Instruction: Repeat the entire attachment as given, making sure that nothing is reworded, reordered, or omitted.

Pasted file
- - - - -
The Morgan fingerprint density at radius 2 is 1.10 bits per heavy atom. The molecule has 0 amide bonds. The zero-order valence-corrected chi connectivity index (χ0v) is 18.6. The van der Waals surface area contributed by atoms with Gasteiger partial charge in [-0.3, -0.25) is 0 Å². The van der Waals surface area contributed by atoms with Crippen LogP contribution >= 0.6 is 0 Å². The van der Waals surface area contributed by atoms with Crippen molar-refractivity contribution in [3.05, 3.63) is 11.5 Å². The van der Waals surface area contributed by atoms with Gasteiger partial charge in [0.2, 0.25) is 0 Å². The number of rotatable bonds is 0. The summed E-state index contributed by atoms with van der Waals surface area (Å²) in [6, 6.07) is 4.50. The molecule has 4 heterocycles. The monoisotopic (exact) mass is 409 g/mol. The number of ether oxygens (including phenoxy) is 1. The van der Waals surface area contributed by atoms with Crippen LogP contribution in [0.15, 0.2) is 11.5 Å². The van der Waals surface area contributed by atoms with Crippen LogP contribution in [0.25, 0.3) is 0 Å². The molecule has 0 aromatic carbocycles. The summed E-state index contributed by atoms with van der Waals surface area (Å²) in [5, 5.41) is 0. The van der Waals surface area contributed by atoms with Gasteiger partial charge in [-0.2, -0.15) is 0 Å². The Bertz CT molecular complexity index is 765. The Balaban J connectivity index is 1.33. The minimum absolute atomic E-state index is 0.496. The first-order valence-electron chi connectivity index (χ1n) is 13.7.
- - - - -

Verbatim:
The Morgan fingerprint density at radius 2 is 1.10 bits per heavy atom. The molecule has 0 amide bonds. The zero-order valence-corrected chi connectivity index (χ0v) is 18.6. The van der Waals surface area contributed by atoms with Gasteiger partial charge in [-0.3, -0.25) is 0 Å². The van der Waals surface area contributed by atoms with Crippen LogP contribution >= 0.6 is 0 Å². The van der Waals surface area contributed by atoms with Crippen molar-refractivity contribution in [3.05, 3.63) is 11.5 Å². The van der Waals surface area contributed by atoms with Gasteiger partial charge in [0.2, 0.25) is 0 Å². The number of rotatable bonds is 0. The summed E-state index contributed by atoms with van der Waals surface area (Å²) in [6, 6.07) is 4.50. The molecule has 4 heterocycles. The monoisotopic (exact) mass is 409 g/mol. The number of ether oxygens (including phenoxy) is 1. The van der Waals surface area contributed by atoms with Crippen LogP contribution in [0.15, 0.2) is 11.5 Å². The van der Waals surface area contributed by atoms with Crippen LogP contribution in [0.25, 0.3) is 0 Å². The molecule has 0 aromatic carbocycles. The summed E-state index contributed by atoms with van der Waals surface area (Å²) in [5, 5.41) is 0. The van der Waals surface area contributed by atoms with Gasteiger partial charge in [-0.2, -0.15) is 0 Å². The Bertz CT molecular complexity index is 765. The Balaban J connectivity index is 1.33. The minimum absolute atomic E-state index is 0.496. The first-order valence-electron chi connectivity index (χ1n) is 13.7.